Mark and Marina also fit this category, but that's not exactly relevant when discussing their latest rig, the one they call Percy the WanderBox. Percy started as a 2003 Mitsubishi Fuso FG box truck, which they converted with help from INCH into a very surprising, very colorful, and quite self-sufficient home on wheels.
For a box truck conversion, "surprising" is the most accurate descriptor. It hides the most creative layout and is able, because of it, to offer all the creature comforts of a traditional home.
The WanderBox doesn't offer much space to work with: it is literally a 12 by 8-foot (3.6 by 2.4-meter) box that has to serve as a permanent home. By using an elevated platform for the kitchen, an elevator bed, and other "tricks" like custom furniture and multi-functional or modular spaces, Mark and Marina were able to turn it into a home with everything from a wet bathroom to a full kitchen, a sizable living room and a bedroom. Oh, and it also has plenty of storage!
Since their previous rig wasn't off-road-capable, the couple knew that an upgrade would have to be 4x4, so when they came across the Fuso at the unbeatable price of $7,500, they jumped at the chance.
The transmission had to be rebuilt three times to get it to work, and the box was removed and replaced with a new one, but the Fuso has proven itself worthy of the effort. Powered by a 3.9-liter turbo diesel engine, it's able to tackle rougher terrain with ease and has the advantage of a compact size that still allows it to fit a regular parking spot.
The kitchen is a complete one, too. It has a four-burner gas stove and a deep oven, a large sink, garbage disposal, heaps of counter space, and even some storage. To create a space that "flows," the two opted for curved cabinets, which also lowers the risk of injury by bumping into furniture.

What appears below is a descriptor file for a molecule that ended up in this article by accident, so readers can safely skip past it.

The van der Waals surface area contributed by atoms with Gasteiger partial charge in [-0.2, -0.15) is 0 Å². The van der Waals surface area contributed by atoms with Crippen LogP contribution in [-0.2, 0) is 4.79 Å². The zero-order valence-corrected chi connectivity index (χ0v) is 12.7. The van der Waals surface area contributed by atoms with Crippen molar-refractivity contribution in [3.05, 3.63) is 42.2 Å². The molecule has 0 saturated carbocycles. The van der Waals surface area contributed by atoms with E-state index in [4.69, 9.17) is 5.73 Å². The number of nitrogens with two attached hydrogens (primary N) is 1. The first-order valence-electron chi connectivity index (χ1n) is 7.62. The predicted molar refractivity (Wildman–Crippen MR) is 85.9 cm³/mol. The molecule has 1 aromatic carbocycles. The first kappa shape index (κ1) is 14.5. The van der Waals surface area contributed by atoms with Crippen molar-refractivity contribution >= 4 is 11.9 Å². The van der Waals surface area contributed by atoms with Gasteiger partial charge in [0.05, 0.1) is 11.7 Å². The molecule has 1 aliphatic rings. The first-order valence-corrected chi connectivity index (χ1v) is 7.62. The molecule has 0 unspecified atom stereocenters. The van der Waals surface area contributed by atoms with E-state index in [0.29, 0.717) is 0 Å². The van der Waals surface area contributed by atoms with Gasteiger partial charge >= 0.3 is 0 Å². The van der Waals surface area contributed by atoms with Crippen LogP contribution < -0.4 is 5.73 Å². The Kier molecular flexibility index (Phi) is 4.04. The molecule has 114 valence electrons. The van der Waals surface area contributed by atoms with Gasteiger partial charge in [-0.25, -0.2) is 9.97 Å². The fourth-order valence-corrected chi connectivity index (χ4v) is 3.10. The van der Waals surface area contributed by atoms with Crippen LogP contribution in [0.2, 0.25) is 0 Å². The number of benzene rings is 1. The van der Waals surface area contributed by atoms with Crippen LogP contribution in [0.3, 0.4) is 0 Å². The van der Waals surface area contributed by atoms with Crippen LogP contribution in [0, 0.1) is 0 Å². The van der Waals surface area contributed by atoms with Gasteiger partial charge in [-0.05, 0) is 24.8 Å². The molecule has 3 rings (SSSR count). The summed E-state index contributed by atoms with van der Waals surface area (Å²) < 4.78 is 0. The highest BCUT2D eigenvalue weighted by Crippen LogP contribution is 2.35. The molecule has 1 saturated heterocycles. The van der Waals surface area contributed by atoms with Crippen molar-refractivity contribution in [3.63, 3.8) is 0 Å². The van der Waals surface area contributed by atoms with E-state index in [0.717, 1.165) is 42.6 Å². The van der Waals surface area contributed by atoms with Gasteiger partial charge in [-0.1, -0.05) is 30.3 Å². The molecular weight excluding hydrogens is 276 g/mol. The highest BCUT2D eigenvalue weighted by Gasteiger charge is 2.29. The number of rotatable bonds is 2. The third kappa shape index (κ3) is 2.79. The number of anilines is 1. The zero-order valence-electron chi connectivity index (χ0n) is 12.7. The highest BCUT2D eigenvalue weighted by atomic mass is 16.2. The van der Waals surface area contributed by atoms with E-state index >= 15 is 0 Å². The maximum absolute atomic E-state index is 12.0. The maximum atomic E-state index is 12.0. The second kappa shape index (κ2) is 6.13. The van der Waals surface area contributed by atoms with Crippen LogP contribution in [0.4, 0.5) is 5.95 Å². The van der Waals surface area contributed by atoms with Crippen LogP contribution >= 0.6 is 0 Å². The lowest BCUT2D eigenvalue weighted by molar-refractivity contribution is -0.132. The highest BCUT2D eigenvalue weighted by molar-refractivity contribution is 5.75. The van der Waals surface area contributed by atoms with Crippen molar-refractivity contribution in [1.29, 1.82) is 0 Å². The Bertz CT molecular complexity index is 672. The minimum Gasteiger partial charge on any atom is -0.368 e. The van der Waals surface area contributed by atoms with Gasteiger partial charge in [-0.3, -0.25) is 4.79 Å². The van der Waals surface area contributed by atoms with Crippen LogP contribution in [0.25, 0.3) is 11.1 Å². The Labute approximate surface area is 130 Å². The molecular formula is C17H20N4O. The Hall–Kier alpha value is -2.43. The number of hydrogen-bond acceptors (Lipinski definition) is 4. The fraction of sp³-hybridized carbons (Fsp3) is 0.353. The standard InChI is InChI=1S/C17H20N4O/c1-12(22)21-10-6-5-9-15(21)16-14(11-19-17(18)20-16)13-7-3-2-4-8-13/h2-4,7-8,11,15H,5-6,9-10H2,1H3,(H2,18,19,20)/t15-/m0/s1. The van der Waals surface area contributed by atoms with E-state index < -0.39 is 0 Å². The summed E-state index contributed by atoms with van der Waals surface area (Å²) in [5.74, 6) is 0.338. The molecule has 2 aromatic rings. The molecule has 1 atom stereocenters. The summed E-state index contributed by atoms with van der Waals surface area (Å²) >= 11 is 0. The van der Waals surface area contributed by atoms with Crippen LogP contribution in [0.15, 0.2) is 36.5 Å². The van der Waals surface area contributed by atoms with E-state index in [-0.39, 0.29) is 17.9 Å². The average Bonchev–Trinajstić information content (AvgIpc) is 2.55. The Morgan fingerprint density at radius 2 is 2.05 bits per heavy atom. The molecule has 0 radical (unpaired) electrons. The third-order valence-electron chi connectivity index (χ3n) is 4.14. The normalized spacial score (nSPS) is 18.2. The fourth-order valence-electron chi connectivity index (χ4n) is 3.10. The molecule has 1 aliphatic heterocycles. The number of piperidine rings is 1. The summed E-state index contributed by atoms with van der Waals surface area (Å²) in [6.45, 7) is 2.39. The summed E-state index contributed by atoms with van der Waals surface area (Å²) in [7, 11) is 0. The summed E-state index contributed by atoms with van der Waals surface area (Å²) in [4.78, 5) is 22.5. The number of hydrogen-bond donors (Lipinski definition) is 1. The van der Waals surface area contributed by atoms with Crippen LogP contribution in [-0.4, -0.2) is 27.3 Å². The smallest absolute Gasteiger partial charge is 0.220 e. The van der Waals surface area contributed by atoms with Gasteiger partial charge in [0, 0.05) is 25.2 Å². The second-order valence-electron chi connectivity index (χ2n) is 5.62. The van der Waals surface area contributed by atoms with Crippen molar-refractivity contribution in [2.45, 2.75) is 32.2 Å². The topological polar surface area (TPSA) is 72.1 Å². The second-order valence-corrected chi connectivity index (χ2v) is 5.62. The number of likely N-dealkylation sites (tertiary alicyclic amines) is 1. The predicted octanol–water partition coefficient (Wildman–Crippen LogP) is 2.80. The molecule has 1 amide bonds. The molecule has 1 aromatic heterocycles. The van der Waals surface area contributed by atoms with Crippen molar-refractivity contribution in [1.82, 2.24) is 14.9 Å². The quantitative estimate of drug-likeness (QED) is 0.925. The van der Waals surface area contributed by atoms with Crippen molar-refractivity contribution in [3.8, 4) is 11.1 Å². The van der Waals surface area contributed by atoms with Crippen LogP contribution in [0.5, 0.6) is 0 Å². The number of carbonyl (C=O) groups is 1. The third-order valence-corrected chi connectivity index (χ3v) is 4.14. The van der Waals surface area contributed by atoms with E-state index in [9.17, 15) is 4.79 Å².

In one corner, tucked between the full-size fridge and freezer and the residential-size stove, is the bathroom. This space is a step down from the kitchen because the elevated platform ends here and holds a shower and a composting toilet. Sure enough, for those of us who live in brick-and-mortar homes, it's somewhat strange to be showering in the kitchen, to put it mildly. But for digital nomads, even having a space to call a bathroom inside such a small footprint is a big deal.
Over the living space is the elevator bed, which comes with a custom metal frame that matches the interior styling and doubles as hanging space for Marina's swing.
Just as important as the WanderBox's off-road capabilities are its off-grid features. The mobile home features 990W of solar panels on the roof, which allow it to go for longer stretches without relying on the grid. There's no mention of how much water it carries.